VMware aria operations have been reported to be vulnerable to command injection. CISA reported it amongst a list of vulnerabilities CVE’s, on the 22-June-2023.

The vulnerability, which has been assigned a CVE-2023-20887, contains a command injection vulnerability that allows a malicious actor with network access (on the network), to conduct malicious actions on the network. 


Image source: fixitgearware.

The malicious action which a command injection attack, will give the threat actor the power to gain access to the system remotely.

It is known that VMware Aria operations for network comprises of both SaaS (Software as a Service), and on-premises solution (software that runs in in-house infrastructure, powered by servers within the local network).

When the command is injected, the product (VMware), constructs all part of the command using an external-entity input from an upstream component (the server of the attacker), however it does little to no code neutralization, which allows special elements that could modify the intended command when it is received to be part of the system that it can affect (downstream).

How does command injection work on the vulnerable VMware?

The question that comes to mind, is how does command injection works on the vulnerable VMware.  Firstly;

  1. The attacker codes send data from an untrusted source into the application.
  2. The data is a part of a string that is called and executed as command by the application.
  3. On successfully executing the command, the attacker obtains a super privilege (super administrator), which they would not have had or should not be possible.

It is known that various protocols (e.g., tcp/ip, https, smtp, pop3 etc.), are built on their own custom command language. However, various os shell commands, are constantly discovered and as well targeted by threat actors.  Developers who often most time do not practise secure coding, may not realise that these custom codes built by them are also vulnerable to attacks.  

Over the years, command injection has been discovered to be common with wrapper programs (programs or code that literally wrap around other program components).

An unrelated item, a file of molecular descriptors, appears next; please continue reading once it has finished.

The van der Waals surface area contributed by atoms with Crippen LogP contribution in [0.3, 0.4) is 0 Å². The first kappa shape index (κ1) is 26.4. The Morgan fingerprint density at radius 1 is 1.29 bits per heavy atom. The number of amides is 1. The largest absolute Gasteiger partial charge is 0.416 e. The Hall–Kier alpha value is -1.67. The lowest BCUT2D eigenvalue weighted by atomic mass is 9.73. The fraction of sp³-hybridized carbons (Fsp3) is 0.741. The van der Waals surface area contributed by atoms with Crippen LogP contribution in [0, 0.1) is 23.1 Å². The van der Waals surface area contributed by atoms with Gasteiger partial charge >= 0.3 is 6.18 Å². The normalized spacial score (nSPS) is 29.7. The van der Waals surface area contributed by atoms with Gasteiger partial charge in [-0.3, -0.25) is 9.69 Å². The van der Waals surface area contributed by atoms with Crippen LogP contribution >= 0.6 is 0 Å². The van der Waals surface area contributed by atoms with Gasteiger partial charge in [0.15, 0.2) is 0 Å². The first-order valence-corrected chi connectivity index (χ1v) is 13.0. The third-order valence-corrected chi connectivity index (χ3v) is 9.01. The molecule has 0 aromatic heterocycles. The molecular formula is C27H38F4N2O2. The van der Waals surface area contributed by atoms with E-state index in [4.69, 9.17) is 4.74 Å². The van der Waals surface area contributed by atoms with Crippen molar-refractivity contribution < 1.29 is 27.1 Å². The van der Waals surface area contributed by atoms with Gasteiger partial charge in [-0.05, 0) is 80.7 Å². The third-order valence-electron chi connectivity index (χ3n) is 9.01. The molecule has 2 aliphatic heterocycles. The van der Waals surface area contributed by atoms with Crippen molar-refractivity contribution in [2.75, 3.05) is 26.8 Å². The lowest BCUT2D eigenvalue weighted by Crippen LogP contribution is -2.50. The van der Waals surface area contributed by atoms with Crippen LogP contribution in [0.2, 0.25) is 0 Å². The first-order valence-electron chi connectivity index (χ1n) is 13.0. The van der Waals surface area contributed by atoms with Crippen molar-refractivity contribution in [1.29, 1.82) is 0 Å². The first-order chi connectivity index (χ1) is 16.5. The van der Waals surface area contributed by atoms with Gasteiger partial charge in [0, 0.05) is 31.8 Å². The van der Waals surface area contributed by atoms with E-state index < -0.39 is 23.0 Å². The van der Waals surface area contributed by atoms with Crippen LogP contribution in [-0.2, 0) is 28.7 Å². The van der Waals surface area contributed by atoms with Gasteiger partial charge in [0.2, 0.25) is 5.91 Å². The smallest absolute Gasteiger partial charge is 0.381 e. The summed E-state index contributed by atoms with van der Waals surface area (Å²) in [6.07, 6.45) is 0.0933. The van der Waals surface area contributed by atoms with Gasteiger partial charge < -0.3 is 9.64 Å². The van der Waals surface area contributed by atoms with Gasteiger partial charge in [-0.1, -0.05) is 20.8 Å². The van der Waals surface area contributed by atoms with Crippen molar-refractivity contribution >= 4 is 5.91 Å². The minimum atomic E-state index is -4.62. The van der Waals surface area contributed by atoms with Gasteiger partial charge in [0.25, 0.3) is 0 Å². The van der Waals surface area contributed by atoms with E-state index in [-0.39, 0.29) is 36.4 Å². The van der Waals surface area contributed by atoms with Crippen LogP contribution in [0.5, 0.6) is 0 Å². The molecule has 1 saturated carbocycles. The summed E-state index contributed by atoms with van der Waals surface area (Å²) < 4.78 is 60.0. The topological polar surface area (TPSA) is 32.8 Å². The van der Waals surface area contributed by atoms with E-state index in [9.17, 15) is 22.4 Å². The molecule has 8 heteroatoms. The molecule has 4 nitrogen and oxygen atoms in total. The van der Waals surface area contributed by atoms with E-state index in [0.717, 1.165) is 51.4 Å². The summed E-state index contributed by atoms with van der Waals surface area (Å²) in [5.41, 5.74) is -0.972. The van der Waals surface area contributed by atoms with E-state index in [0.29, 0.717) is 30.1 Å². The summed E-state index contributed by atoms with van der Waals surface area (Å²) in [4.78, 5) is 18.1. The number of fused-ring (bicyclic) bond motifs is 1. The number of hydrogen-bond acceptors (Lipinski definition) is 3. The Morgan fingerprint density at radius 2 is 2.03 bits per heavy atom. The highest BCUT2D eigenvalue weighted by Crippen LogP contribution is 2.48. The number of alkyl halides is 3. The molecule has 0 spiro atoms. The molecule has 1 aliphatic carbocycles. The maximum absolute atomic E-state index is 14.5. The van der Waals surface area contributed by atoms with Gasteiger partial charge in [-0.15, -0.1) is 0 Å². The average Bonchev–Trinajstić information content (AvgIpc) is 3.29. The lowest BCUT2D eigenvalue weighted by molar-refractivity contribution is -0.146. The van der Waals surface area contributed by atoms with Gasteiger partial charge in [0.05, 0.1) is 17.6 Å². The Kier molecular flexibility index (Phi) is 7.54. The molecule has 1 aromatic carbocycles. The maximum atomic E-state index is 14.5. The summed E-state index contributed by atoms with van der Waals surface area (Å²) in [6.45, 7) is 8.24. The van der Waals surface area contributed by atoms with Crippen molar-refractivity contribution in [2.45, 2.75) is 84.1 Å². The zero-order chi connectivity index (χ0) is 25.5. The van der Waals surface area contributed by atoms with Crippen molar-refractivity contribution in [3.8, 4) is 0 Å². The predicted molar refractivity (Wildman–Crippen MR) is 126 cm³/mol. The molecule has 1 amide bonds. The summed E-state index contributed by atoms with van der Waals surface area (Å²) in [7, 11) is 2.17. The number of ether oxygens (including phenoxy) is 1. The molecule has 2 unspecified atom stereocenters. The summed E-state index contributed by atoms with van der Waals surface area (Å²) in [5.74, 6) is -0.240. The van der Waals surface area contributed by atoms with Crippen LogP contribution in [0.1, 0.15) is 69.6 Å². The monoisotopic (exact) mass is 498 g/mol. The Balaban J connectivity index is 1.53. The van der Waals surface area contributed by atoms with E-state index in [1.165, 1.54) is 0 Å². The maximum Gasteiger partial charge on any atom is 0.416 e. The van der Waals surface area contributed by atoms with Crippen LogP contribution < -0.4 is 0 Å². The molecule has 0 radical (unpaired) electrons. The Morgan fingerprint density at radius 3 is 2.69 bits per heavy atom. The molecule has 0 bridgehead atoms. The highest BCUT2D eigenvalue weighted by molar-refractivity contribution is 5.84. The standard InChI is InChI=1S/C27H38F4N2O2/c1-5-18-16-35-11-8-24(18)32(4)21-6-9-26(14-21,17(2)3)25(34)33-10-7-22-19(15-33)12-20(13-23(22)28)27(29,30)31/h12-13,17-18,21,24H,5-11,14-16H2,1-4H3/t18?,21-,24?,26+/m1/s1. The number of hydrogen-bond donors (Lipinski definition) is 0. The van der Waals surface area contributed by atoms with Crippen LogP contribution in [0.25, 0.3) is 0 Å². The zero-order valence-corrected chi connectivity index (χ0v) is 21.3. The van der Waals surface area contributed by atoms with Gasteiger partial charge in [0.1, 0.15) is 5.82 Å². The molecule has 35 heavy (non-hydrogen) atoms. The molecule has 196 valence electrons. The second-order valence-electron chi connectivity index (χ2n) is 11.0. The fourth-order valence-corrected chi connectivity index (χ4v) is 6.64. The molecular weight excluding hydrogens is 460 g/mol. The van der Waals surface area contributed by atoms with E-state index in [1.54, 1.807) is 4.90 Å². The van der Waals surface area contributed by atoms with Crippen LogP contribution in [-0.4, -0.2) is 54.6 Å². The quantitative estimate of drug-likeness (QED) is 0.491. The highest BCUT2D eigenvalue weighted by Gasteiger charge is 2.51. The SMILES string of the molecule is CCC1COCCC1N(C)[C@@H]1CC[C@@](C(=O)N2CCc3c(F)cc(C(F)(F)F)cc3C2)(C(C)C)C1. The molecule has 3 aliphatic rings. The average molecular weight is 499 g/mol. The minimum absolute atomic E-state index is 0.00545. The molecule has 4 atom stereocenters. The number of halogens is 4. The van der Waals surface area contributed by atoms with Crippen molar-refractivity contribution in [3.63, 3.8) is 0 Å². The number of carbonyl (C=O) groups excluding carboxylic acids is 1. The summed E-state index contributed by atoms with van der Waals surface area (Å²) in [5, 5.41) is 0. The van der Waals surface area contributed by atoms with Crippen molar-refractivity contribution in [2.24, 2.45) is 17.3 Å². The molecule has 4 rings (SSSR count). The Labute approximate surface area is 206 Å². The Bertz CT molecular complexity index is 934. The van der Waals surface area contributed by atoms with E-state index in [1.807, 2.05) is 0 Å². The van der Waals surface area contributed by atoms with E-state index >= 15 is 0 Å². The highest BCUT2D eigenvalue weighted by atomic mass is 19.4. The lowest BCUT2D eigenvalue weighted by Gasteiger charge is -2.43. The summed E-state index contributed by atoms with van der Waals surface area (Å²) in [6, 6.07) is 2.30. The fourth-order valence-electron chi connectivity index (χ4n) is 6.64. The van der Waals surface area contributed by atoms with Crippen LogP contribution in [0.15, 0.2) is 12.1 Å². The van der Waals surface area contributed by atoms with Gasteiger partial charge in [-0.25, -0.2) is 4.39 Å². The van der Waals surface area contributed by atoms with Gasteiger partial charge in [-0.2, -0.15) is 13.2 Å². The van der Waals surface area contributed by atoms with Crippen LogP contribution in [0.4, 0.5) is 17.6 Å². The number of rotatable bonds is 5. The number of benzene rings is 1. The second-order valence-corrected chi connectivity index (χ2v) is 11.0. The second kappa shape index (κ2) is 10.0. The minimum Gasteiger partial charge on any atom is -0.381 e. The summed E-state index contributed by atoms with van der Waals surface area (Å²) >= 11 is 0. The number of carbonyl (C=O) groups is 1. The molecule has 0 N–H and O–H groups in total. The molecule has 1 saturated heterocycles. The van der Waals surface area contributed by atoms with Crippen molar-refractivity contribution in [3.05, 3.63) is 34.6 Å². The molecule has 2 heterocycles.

According to CWE-1000, the nature of the attack, and the name of the attack, was properly defined in accordance to the type-ID (class associated with it). The class C describes the attack to be independent of any specific language or technology, also makes it more specific than a pillar weakness, and general in a base weakness, which describes the behavior, property, and resource.

While the class B which is mostly independent of the resource or technology, but with sufficient details to provide specific methods for detection and prevention. It is also described in terms of behavior, property, technology, language (code), and resource.

The likelihood of Exploit:

The likelihood of exploit, is considered high, as the exploit which allows the program to accept a filename as a command line argument, and display the contents of the file back to the user.  The program which is installed to setuid root which is intended for the use of a learning tool to allow system administrators in-training to inspect privileged system files without giving them the ability to modify them or damage the system.


Image source: cwe.mitre.org

Code Explanation:

  • The main function receives:
  1. int argc: an argument count.
  2. char** argv: receives a double pointer argument vector.
  3. char cmd [CMD_MAX] = “/usr/bin/cat “; here the code receives an array CMD_MAX of object cmd in characters reason for char, and execute “/usr/bin/cat”;
  4. strcat concatenates two functions first the array of the object cmd, and then the argument vector array of 1 reason for: argv [1];
  5. The system, then returns the object cmd, in this case the attacker gains access to the shell command

This will allow the attacker to run a series of other commands to carry out their task. Take for example, if a user specifies a standard file-name, the call works as expected. However, when an attacker passes a string argument in the form of “; rm -rf /”; the call to the system () fails to execute cat due to lack of arguments and then plows on to recursively delete the contents of the root partition. argv [1]; is a very long argument, which also might lead to a buffer overflow.